Mandela did tell MDM of FW talks

The Mass Democratic Movement had prior knowledge that jailed African National Congress leader Nelson Mandela was about to meet State President FW de Klerk.

Contrary to speculation that the MDM and ANC were “caught by surprise” by the meeting, MDM representatives said they had beer told the event was in the pipeline weeks before it took place.

“Soon after his meeting with PW Botba, Mr Mandela raised the possibility of meeting with De Klerk, and we therefore knew it was about to take place, although we did not know the exact date,” said MDM representative Murphy Morobe. He said the MDM was cautious about commenting on the meeting.

“We will have to wait for a detailed report from Mr Mandela.” Morobe said the MDM was confident Mandela would have articulated the ANC position and said the meeting was “part of the process.

We have never had any reason to question his bona fides. He has always taken his lead
from the movement.”


The ANC has yet to respond to news of the meeting, but has kept in touch with developments. When Mandela met PW Botha four months ago, the ANC welcomed the event.

While Botha’s Tuynhuys “tea party” came as virtually the last act of his presidency, De Klerk’s marks a major step in an ongoing process of negotiation.

Having engaged in discussions with Mandela, De Klerk is likely to open the prison doors within the next few months. Advocate Dullar Omar, who represents Mandela, stressed the ANC leader wished to be freed immediately, but was “not going to beg for his release”.

Wednesday’s Tuynhuys meeting was the first encounter between the state president and the ANC leader. Also present were Justice Minister Kobie Coetsee and Constitutional Development Minister Gerrit Viljoen.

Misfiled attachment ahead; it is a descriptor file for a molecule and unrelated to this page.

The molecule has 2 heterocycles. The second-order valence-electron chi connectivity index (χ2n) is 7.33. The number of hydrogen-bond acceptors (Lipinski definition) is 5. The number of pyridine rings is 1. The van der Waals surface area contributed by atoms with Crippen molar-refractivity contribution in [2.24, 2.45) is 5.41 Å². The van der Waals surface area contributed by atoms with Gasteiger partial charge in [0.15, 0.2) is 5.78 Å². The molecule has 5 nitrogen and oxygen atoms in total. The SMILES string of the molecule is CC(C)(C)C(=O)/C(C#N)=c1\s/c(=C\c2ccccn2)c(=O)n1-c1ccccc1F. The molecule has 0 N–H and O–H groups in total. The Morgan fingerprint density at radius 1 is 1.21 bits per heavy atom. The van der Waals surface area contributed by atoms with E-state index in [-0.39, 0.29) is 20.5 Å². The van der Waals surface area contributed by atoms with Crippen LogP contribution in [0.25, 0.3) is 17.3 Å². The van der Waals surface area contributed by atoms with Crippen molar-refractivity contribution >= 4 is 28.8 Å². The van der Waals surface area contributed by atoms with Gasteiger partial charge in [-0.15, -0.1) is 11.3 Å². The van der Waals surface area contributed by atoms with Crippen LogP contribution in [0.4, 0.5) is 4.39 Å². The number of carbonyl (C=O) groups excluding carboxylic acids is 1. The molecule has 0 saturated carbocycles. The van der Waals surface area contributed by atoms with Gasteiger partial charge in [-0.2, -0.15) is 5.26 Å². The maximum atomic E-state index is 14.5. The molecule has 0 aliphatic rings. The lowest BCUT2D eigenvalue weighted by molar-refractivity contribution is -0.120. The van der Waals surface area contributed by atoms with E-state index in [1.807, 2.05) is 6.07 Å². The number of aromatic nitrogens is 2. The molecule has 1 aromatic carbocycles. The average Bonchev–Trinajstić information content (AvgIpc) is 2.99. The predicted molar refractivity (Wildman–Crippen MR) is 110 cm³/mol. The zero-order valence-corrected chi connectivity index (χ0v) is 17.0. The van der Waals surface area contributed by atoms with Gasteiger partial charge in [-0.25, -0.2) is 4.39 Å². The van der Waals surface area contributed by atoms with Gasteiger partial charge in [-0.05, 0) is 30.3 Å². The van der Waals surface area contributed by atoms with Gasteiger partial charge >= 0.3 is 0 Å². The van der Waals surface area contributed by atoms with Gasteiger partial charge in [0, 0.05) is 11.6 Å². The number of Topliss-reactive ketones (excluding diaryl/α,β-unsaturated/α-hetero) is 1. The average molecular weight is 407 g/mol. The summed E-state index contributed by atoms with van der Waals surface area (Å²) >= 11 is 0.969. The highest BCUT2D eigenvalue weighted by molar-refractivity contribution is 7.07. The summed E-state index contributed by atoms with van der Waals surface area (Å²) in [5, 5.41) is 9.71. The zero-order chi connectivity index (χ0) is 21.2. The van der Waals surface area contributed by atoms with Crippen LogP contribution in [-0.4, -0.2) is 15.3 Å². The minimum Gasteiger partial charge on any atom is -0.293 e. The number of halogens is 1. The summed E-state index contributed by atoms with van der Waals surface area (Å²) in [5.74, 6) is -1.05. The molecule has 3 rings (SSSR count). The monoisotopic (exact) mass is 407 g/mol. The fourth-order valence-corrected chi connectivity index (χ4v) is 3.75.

Coetsee said they had discussed “ways and means to address current obstacles in the way of meaningful dialogue”.

Phrased differently this amounts to a discussion about what the ANC and the government have termed the “climate for negotiations” Coetsee added that “follow-up talks in the new year were envisaged” and that their discussion ‘fitted” in with Mr De Klerk’s programme to consult with the full spectrum of political opinion concerning the mutual future of all South Africans”. But the meeting between the two represents more than just an item in the state president’s diary.

According to De Klerk, the meeting was initiated by Mandela, although MDM sources indicate that both parties had put out feelers about the get-together at least a month earlier. It is perhaps significant that the encounter came four days after the Conference for a Democratic Future adopted the Organisation of African Unity’s Harare Declaration on negotiations.

The declaration states that “discussions should take place between the liberation movement and the South African regime to achieve the suspension of hostilities on both sides by agreeing to a mutually binding ceasefire”. The catch is these “talks about talks” only begin, according to the declaration, once the climate for negotiations has been created.

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